How To Fix: “Googlebot cannot access CSS and JS files”
This week saw Google send out warnings to many sites via Search Console (aka Webmaster Tools) advising them about an issue on their site which affects how the algorithms render and index content.
If you want an opinion on this course of action, keep on reading, if you just want a quick fix solution, click here to skip my rant and get the fix.
If you are reading this post, chances are you’ve read this message:
Personally, I found this message to be badly worded which has served to instil panic in many a site owner who isn’t tech seo or web dev savvy – i.e. your client.
The use of phrases such as “detected an issue” and “suboptimal rankings” aren’t entirely accurate.
Particularly on one site we received the warning on, which was a WordPress site that disallowed /wp-includes/
All rendering css and js was in the /wp-themes/ folder, which wasn’t blocked, the only file that was blocked was a file which is now included since the last WP update for emoji support and automatically injected into the header.
More on how to fix that here:
But alone, this file did not have any effect on the rendering of the site, so there wasn’t an issue.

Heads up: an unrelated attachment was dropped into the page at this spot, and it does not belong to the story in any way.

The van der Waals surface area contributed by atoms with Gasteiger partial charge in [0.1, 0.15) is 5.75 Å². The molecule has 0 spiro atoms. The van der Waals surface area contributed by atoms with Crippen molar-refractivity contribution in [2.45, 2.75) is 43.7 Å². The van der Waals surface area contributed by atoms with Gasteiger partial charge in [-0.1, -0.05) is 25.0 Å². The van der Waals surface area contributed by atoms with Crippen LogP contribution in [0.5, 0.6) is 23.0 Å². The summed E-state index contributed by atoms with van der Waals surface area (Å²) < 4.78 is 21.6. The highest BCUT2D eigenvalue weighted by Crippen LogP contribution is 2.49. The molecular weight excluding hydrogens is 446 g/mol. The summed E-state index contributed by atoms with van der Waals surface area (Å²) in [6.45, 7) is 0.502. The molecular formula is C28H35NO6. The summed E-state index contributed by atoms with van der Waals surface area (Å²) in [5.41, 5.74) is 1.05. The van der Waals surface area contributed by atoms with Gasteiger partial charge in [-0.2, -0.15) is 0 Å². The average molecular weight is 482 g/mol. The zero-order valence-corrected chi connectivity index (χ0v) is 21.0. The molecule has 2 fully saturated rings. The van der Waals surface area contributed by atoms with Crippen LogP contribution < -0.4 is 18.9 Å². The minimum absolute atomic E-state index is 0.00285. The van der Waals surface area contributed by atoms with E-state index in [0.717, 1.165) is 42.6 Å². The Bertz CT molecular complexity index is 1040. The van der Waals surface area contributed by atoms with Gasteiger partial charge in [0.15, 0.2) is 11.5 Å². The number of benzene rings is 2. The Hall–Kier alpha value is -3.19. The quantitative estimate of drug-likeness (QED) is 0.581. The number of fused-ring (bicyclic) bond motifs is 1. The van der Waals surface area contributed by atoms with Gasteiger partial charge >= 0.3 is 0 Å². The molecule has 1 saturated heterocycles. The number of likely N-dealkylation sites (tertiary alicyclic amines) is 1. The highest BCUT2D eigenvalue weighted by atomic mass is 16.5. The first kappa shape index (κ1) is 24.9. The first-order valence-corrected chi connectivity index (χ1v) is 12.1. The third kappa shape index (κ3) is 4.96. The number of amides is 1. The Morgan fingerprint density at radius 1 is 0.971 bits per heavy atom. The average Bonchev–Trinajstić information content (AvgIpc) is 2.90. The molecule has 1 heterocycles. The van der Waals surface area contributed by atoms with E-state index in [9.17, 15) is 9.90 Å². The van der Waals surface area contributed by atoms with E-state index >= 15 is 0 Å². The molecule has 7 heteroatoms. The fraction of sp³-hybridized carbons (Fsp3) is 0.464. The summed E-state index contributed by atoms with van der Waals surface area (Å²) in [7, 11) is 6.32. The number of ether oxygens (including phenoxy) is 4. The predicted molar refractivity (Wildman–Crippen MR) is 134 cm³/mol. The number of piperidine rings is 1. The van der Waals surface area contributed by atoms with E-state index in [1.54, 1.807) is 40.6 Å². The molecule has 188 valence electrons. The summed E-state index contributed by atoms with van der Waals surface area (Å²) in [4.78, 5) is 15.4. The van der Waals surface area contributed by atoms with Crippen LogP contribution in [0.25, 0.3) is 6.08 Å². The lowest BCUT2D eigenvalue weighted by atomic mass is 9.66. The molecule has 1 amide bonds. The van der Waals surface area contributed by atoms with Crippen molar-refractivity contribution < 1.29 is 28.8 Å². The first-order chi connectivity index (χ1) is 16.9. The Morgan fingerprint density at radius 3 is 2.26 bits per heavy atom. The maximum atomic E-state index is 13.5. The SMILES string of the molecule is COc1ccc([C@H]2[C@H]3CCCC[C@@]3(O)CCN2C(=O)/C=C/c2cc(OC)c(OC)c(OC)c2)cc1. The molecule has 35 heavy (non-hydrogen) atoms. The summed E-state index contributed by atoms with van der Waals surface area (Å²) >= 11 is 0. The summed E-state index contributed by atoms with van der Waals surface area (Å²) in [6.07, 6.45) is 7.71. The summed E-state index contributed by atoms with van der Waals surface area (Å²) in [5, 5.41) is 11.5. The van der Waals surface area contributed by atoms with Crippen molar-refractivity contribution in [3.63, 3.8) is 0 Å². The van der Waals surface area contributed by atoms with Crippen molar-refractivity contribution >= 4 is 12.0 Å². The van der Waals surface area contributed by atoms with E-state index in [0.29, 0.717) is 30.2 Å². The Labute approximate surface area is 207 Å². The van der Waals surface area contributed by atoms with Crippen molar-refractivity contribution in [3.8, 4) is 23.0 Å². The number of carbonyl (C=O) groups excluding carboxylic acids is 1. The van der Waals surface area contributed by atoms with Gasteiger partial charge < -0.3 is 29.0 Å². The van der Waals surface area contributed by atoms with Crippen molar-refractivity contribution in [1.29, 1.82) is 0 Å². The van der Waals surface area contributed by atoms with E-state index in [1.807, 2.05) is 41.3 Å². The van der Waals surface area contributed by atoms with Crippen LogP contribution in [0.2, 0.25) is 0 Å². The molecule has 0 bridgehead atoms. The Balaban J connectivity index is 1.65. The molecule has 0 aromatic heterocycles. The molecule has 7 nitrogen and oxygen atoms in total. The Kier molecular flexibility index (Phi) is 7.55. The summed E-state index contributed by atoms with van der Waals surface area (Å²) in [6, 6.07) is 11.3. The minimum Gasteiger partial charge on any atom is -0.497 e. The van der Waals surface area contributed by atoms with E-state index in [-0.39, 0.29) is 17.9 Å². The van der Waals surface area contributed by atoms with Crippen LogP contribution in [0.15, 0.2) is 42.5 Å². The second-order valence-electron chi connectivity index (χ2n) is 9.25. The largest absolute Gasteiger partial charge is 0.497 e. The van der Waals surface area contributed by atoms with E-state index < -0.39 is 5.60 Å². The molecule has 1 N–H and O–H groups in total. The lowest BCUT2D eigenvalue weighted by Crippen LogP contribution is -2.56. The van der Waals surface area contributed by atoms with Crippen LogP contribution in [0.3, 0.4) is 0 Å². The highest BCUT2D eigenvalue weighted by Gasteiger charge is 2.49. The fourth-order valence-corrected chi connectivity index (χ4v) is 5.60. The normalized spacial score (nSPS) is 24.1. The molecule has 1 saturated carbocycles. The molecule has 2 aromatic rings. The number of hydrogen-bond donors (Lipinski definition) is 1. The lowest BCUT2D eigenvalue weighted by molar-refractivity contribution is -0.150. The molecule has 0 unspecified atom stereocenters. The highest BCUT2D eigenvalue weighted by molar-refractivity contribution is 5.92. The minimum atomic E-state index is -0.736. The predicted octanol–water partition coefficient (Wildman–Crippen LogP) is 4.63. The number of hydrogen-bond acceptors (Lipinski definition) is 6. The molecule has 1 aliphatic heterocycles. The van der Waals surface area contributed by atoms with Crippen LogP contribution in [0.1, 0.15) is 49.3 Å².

But if the robots.txt file on the site was detected as an issue and triggered the sending of the above message, what’s to stop them from being susceptible to suboptimal rankings?
Whilst I applaud Google’s efforts in making folk aware that you need to ensure your site is optimised in terms of making css and js crawlable, and to get you to check your site’s rendering, I’m not convinced they are yet in a position to suggest not doing so will harm your site.
It reminds me of the time everyone went into a panic thinking they had to migrate to https because Google suggested it would be in your interests to so, from a ranking point of view (and user security/trust/etc of course).
So, it’s fairly easy – if you go to webmaster tools and check how your site renders in the “Fetch As Google” section- be sure to check both “Desktop” and “Mobile: Smarthphone” from the drop down:
Once complete, click on the Status to see how Google views your site – you’ll know there is an issue if the box on the left looks totally different to the box on the right – note of the purposes of the experiment I blocked the js and css folders on our site using:
The solution is to either remove the directory blocks in robots.txt to any folder that may have js or css in it that affects your layout.
Or, if you don’t want to open up those folders for all elements to be crawled, then the following will do the trick:
This basically tells search engine robots that they can look at whatever css and js they want to.
Once added, test your site again and all should appear well:
You may find a number of 3rd party resources blocked, but there’s not much you can do about those.
And that’s it.